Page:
Time Warner Inc., is reportedly in talks to acquire a large stake of multi-platform media network Vice Media, in a deal that could value the company at more than $2 billion.
According to people familiar with the process, the two companies have been talking for weeks, but have hit a snag as to how to actually put the two entities together. As reported first by Sky News on Monday, one possible scenario is for Time Warner to “inject” its HLN news network into Vice Media in return for half of the combined company. But other scenarios range from adding Vice Media shows to certain Time Warner networks, to creating a more formal structure between the two companies where Vice would contribute more programming for the network in exchange for Time Warner taking a financial interest in Vice. Or the two could choose to not do a deal at all.
But according to people familiar with both companies, they are motivated to doing a deal. Those people added that Vice shows could find their way on other Time Warner networks, not just HLN.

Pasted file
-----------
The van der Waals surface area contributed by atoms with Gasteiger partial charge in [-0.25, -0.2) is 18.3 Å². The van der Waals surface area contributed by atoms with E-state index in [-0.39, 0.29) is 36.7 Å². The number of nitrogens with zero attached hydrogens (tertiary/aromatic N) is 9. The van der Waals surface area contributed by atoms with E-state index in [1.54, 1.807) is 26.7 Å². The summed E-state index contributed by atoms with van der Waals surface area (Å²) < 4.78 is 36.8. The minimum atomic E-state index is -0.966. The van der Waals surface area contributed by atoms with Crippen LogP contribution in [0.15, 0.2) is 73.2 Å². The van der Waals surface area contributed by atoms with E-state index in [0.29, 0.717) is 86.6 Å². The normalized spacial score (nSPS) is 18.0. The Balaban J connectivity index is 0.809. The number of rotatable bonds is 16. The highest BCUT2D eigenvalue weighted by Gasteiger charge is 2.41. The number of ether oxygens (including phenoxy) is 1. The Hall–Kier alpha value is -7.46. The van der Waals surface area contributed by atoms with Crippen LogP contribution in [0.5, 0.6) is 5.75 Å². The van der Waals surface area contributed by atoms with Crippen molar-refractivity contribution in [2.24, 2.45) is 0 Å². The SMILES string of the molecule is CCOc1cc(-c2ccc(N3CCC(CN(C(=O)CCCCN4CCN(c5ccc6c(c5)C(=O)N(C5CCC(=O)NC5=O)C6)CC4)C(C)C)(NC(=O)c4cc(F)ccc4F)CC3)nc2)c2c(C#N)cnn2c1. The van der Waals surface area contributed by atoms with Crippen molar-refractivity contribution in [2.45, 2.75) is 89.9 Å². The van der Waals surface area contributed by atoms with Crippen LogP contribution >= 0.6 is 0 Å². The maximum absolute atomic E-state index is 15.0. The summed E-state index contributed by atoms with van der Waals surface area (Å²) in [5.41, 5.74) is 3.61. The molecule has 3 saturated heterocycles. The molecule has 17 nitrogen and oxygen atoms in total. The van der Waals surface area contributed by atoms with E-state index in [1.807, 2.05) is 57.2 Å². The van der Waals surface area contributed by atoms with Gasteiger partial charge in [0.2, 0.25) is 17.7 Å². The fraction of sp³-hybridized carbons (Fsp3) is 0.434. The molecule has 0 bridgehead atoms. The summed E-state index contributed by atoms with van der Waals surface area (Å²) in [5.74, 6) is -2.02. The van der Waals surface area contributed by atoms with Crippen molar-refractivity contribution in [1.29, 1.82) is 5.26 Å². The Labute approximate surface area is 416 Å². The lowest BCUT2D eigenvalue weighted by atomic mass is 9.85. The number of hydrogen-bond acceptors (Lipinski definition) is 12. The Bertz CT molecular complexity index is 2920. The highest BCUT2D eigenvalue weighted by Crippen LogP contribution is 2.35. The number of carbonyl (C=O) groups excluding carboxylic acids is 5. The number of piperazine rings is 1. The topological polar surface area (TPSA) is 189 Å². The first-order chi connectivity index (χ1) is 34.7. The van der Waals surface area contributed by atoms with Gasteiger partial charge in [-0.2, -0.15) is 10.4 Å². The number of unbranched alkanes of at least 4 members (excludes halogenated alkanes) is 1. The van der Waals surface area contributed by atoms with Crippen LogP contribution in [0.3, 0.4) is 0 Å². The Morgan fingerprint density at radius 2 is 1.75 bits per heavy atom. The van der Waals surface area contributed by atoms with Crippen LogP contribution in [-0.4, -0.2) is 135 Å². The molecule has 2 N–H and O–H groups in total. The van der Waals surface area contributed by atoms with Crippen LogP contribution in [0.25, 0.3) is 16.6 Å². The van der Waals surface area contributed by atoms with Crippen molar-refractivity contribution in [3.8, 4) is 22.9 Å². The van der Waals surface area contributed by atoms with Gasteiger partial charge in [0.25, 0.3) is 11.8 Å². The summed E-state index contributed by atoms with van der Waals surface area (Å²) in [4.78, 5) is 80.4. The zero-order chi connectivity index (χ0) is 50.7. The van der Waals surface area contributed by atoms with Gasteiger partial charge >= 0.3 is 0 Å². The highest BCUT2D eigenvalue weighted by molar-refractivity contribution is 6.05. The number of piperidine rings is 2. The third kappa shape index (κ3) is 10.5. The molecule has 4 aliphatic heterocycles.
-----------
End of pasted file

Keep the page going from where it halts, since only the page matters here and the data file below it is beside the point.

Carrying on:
“That is where the talks are focused,” said one person familiar with the negotiations.
While some reports have said that a potential hurdle to the deal is 21st Century Fox’s 5% stake in Vice Media, people familiar with the process said it is unlikely to scrap a combination. Those people said Time Warner was not looking to take a majority stake in Vice, and though buying out Fox would be “cleaner,” the two companies could peacefully co-exist.
According to the Sky News report, combining Vice Media with HLN would value the company at about $2.2 billion. Headed by founder and CEO Shane Smith (pictured) who started Vice in 1994 as an alternative music magazine tracking the Montreal scene, Vice Media has since expanded to include TV, a record label, an advertising agency and online video offerings. The company has a deal with HBO for a self-named documentary series, which was recently renewed for two additional seasons.
News of the deal came just hours after Time Warner completed the spin-off of its publishing unit—Time Inc. – as a separate publicly traded company. The company first announced in March its intention to spin the unit to shareholders. Time Inc. (Ticker Symbol: TIME) finished it first day of official trading June 9 at $23.30 per share, down about 1% each. The stock continued to fall on June 10, closing at $22.70, down 2.6% (60 cents each).